Every ABA professional should be familiar with the 4 functions of behavior and how to identify them. We cover those four functions, provide real-life examples, and give you tips on what you can do when you encounter each function. Although the functions of behavior are important, they aren’t always intuitive, which makes them hard to spot. We can also accidentally reinforce problematic behavior when we’re unsure.
Through their behavior, our students and clients are communicating something to us, and it’s our job to figure out what that is. To remember the 4 functions of behavior in ABA, we like to use the acronyms EATS or SEAT. The S stands for sensory, or things that are automatically reinforcing. In other words, it’s something that feels good. E stands for escape or avoidance. The A stands for attention, and the trigger is usually a lack thereof. Finally, the T stands for tangible, or engaging in behavior because they want something.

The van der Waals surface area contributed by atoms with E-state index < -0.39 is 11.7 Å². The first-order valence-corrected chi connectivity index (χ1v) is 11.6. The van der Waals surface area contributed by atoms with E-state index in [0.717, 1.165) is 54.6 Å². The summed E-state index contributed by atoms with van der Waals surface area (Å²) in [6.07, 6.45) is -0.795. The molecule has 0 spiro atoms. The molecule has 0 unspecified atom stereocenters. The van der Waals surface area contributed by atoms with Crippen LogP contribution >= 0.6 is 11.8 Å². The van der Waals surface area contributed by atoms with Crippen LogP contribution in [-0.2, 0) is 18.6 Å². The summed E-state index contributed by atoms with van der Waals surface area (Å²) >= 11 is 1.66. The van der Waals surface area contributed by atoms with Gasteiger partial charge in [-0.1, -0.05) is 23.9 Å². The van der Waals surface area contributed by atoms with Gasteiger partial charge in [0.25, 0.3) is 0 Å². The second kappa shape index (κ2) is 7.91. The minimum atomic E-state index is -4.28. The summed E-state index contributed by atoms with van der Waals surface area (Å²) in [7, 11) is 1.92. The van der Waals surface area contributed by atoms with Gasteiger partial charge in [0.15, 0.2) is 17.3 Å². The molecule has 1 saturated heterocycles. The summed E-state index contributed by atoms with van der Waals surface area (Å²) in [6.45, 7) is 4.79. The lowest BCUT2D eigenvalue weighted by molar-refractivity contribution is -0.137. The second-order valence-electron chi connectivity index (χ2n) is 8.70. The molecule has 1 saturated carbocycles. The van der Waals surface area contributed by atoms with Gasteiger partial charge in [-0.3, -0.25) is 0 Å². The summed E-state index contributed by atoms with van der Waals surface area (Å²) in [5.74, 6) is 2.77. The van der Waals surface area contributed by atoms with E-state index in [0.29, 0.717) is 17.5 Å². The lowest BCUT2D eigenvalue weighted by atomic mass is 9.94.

Make sure you check out our free functions of behavior worksheet by clicking the link below.
- The 4 functions of behavior and how to identify them.
- How to identify what’s being communicated through a certain behavior.
- 4 functions of behavior examples.